Bernardo: It's a mix of both, but we are still very small to be able to say that we popped them up, but we somehow did cause a lot of this new developments have been done because of us. The thing you have to understand is also hemp this was really hard to find. We could not supply hemp in the US, we could not supply hemp in Canada. We could not supply hemp in Europe. In Europe, well, we could in Ukraine, but it was very hard and the machinery sometimes is not good enough what we need. For instance, we make our insoles, for instance, are made in Spain. The hemp we use for the insoles. The hemp we use for the belts are made in Czech Republic, but we would not be able to make the belts with the hemp that we use in the belts in Spain or vice versa or we would not be able to make the hemp belts with the hemp we have in Ukraine. So, it's really hard to actually, I mean you're good at this, OK? Perfect. But it's that's the problem with hemp. I mean, with cotton, I don't have any problem. I go to the shop here or there and I say I want 2 meters of fabric white fabric to use to make a pair of boots. easy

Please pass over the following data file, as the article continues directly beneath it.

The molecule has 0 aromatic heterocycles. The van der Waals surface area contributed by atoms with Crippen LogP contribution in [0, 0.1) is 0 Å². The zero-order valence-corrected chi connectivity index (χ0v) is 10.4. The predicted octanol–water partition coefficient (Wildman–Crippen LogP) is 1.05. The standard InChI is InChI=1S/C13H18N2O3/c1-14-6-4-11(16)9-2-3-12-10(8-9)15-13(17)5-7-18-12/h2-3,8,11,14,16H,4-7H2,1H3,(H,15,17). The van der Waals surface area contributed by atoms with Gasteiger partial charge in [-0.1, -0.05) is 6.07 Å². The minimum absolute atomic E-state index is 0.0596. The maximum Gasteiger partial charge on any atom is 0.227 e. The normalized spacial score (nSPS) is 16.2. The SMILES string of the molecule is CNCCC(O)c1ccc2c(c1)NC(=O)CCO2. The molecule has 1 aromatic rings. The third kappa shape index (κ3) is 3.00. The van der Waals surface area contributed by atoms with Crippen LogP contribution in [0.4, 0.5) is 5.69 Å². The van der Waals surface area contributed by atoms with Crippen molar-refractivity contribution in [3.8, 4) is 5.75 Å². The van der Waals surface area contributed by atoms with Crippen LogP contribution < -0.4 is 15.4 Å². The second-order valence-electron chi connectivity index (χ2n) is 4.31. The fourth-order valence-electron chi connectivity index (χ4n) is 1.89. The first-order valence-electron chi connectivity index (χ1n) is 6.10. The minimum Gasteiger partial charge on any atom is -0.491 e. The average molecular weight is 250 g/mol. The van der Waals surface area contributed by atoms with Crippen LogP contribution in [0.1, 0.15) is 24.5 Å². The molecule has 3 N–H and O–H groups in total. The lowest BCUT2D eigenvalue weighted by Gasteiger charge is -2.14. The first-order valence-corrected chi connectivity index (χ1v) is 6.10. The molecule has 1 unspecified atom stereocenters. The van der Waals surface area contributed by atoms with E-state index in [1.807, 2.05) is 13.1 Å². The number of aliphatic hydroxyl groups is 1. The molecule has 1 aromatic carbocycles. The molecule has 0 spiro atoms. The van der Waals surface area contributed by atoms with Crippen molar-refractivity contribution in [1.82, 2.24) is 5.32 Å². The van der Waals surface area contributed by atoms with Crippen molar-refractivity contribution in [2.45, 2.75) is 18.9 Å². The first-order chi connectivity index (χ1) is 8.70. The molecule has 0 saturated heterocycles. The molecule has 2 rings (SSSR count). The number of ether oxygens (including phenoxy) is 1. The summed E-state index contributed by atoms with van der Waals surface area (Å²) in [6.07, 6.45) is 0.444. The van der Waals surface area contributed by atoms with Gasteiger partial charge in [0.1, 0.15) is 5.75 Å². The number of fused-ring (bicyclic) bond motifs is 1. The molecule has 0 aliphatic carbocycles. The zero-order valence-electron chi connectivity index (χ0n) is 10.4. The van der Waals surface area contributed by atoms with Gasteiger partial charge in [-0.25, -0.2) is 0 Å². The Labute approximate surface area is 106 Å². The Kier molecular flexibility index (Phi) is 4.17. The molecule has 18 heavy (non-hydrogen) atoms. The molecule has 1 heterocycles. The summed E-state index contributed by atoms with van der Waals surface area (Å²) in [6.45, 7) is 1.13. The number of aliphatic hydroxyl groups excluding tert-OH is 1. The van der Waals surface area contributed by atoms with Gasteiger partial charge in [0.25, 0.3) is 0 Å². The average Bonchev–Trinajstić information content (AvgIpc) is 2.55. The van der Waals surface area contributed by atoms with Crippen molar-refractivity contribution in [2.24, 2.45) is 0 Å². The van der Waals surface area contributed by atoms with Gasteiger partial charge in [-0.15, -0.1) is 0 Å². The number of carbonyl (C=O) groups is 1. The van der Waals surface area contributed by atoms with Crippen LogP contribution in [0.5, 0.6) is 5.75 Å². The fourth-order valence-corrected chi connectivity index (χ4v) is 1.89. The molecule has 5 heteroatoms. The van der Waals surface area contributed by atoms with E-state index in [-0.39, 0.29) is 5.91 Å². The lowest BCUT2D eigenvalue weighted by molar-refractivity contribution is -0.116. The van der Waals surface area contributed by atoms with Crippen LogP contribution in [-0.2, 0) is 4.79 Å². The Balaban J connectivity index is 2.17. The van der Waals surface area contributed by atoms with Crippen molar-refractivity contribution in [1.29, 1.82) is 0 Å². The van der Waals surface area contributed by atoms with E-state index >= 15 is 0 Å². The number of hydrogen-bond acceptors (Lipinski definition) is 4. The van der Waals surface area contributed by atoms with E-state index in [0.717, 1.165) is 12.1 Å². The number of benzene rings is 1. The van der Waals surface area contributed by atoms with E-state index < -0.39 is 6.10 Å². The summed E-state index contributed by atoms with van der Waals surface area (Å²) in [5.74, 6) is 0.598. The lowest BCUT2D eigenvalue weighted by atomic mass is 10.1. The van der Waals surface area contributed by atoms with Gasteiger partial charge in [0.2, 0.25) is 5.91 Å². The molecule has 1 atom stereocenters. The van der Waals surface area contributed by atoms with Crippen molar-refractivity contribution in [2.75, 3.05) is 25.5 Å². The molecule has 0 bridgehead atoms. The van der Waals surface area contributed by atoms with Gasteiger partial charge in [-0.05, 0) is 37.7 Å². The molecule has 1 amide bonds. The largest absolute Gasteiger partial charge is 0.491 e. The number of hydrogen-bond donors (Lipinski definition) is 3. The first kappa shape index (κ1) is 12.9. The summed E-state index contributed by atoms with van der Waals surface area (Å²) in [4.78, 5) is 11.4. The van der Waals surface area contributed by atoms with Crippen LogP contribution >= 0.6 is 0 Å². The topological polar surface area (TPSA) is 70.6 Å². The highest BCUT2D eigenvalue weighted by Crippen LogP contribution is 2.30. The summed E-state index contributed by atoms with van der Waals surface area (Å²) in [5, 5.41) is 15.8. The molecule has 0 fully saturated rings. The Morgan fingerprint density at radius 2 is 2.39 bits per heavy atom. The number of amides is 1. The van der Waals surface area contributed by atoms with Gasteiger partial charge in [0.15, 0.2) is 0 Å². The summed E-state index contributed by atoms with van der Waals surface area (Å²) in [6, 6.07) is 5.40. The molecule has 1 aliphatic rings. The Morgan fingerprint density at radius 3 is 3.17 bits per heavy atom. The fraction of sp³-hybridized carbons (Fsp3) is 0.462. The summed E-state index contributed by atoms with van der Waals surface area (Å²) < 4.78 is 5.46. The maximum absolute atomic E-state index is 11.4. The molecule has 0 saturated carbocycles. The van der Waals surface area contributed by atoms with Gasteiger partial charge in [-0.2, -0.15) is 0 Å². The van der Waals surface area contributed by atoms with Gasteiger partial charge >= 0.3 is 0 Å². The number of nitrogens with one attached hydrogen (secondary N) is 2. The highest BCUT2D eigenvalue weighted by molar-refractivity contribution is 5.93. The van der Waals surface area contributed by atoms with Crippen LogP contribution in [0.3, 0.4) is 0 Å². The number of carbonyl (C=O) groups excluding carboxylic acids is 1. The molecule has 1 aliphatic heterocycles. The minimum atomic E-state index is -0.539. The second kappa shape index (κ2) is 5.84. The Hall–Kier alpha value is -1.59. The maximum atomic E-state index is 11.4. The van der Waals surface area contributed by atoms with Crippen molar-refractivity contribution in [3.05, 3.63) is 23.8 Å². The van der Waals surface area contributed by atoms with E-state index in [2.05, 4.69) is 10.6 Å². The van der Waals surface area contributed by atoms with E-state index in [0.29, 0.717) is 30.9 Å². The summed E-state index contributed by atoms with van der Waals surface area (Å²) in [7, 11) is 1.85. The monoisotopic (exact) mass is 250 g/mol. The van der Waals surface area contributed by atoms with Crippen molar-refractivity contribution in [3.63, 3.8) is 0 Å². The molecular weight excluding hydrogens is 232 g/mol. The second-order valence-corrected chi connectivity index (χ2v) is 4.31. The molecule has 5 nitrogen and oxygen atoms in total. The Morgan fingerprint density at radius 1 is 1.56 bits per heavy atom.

Kirk:  OK. Is that is that because of laws? Is that is that sourcing because of laws or just because of the quality of the hemp?

Bernardo: For both, the thing is hemp, you have to understand, hemp was forbidden for so many years. Only now the industry is starting to appear; reappear.

Kirk: Good Word

Bernardo: And even though it's starting to reappear, it's not like it’s done.  Right, there is this factory in Portugal. They have to invest $15,000,000. They just got funded last year. Only now they're planting and then they're gonna buy the decorticator, and then they're gonna buy this and that. And only like in a few years, they will be able to start having output of hemp. But this is because we already talked with them. We told them we will buy from you if we hit the standards. And they say we will meet that stuff. We will meet those standards. I said perfect. Let's do it. But you see how it goes, right? It's like chicken egg problem. I am already creating the demand. But I'm not capable of sourcing an entire or supplying an entire factory out of hemp the whole year. Because we're still a startup, we have good quantities, but we are not like Patagonia or something like that.